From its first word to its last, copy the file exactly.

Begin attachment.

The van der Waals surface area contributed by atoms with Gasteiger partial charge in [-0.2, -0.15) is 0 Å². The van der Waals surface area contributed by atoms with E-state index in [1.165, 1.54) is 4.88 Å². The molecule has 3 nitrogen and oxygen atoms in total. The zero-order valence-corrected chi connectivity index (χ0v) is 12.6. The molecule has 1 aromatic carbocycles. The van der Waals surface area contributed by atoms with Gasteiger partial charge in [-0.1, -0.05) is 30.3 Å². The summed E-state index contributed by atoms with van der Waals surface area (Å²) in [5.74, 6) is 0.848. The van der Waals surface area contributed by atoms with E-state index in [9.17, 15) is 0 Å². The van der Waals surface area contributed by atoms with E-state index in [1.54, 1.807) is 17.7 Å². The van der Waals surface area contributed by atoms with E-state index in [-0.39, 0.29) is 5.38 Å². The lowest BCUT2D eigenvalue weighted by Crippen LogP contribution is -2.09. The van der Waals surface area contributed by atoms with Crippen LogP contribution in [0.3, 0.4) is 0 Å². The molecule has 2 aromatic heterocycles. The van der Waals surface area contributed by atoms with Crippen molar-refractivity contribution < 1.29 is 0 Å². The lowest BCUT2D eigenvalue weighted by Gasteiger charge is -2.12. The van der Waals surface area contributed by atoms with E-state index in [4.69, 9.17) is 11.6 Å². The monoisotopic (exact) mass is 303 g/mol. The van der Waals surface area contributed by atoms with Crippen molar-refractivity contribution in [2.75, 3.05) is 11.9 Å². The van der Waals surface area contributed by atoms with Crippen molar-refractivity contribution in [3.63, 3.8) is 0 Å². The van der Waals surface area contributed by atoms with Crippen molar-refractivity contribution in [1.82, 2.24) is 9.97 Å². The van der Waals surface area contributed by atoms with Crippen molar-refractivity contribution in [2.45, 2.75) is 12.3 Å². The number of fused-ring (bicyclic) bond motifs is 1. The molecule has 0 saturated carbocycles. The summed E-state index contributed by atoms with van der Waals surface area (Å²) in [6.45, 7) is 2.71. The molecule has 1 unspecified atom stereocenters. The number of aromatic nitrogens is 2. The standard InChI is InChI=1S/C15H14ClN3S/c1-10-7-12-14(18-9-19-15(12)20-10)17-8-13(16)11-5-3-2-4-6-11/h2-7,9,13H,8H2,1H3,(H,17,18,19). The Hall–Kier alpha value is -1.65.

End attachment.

The van der Waals surface area contributed by atoms with Gasteiger partial charge in [-0.2, -0.15) is 0 Å². The van der Waals surface area contributed by atoms with E-state index in [1.165, 1.54) is 4.88 Å². The molecule has 3 nitrogen and oxygen atoms in total. The zero-order valence-corrected chi connectivity index (χ0v) is 12.6. The molecule has 1 aromatic carbocycles. The van der Waals surface area contributed by atoms with Gasteiger partial charge in [-0.1, -0.05) is 30.3 Å². The summed E-state index contributed by atoms with van der Waals surface area (Å²) in [5.74, 6) is 0.848. The van der Waals surface area contributed by atoms with E-state index in [9.17, 15) is 0 Å². The van der Waals surface area contributed by atoms with E-state index in [1.54, 1.807) is 17.7 Å². The van der Waals surface area contributed by atoms with E-state index in [-0.39, 0.29) is 5.38 Å². The lowest BCUT2D eigenvalue weighted by Crippen LogP contribution is -2.09. The van der Waals surface area contributed by atoms with Crippen LogP contribution in [0.3, 0.4) is 0 Å². The molecule has 2 aromatic heterocycles. The van der Waals surface area contributed by atoms with Crippen molar-refractivity contribution < 1.29 is 0 Å². The lowest BCUT2D eigenvalue weighted by Gasteiger charge is -2.12. The van der Waals surface area contributed by atoms with E-state index in [4.69, 9.17) is 11.6 Å². The monoisotopic (exact) mass is 303 g/mol. The van der Waals surface area contributed by atoms with Crippen molar-refractivity contribution in [2.75, 3.05) is 11.9 Å². The van der Waals surface area contributed by atoms with Crippen molar-refractivity contribution in [3.63, 3.8) is 0 Å². The van der Waals surface area contributed by atoms with Crippen molar-refractivity contribution in [1.82, 2.24) is 9.97 Å². The van der Waals surface area contributed by atoms with Crippen molar-refractivity contribution in [2.45, 2.75) is 12.3 Å². The number of fused-ring (bicyclic) bond motifs is 1. The molecule has 0 saturated carbocycles. The summed E-state index contributed by atoms with van der Waals surface area (Å²) in [6.45, 7) is 2.71. The molecule has 1 unspecified atom stereocenters. The number of aromatic nitrogens is 2. The standard InChI is InChI=1S/C15H14ClN3S/c1-10-7-12-14(18-9-19-15(12)20-10)17-8-13(16)11-5-3-2-4-6-11/h2-7,9,13H,8H2,1H3,(H,17,18,19). The Hall–Kier alpha value is -1.65.